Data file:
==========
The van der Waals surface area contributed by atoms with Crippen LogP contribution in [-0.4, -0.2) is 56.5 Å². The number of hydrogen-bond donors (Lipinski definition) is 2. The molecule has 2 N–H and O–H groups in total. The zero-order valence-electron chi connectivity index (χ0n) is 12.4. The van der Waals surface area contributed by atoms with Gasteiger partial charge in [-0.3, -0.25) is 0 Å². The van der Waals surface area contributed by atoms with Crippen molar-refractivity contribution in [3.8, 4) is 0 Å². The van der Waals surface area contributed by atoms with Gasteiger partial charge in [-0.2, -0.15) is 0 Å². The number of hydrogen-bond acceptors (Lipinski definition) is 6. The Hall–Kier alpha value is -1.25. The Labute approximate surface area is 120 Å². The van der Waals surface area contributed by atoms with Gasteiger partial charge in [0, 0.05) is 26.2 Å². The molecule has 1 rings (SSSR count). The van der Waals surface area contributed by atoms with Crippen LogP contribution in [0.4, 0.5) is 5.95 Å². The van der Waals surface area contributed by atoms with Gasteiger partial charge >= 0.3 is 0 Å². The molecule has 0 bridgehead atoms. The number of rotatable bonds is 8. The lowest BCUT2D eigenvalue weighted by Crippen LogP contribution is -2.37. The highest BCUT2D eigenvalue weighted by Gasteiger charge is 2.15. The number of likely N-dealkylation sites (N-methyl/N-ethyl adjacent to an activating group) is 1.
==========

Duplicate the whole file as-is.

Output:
The van der Waals surface area contributed by atoms with Crippen LogP contribution in [-0.4, -0.2) is 56.5 Å². The number of hydrogen-bond donors (Lipinski definition) is 2. The molecule has 2 N–H and O–H groups in total. The zero-order valence-electron chi connectivity index (χ0n) is 12.4. The van der Waals surface area contributed by atoms with Gasteiger partial charge in [-0.3, -0.25) is 0 Å². The van der Waals surface area contributed by atoms with Crippen molar-refractivity contribution in [3.8, 4) is 0 Å². The van der Waals surface area contributed by atoms with Gasteiger partial charge in [-0.2, -0.15) is 0 Å². The number of hydrogen-bond acceptors (Lipinski definition) is 6. The Hall–Kier alpha value is -1.25. The Labute approximate surface area is 120 Å². The van der Waals surface area contributed by atoms with Gasteiger partial charge in [0, 0.05) is 26.2 Å². The molecule has 1 rings (SSSR count). The van der Waals surface area contributed by atoms with Crippen LogP contribution in [0.4, 0.5) is 5.95 Å². The van der Waals surface area contributed by atoms with Gasteiger partial charge >= 0.3 is 0 Å². The molecule has 0 bridgehead atoms. The number of rotatable bonds is 8. The lowest BCUT2D eigenvalue weighted by Crippen LogP contribution is -2.37. The highest BCUT2D eigenvalue weighted by Gasteiger charge is 2.15. The number of likely N-dealkylation sites (N-methyl/N-ethyl adjacent to an activating group) is 1.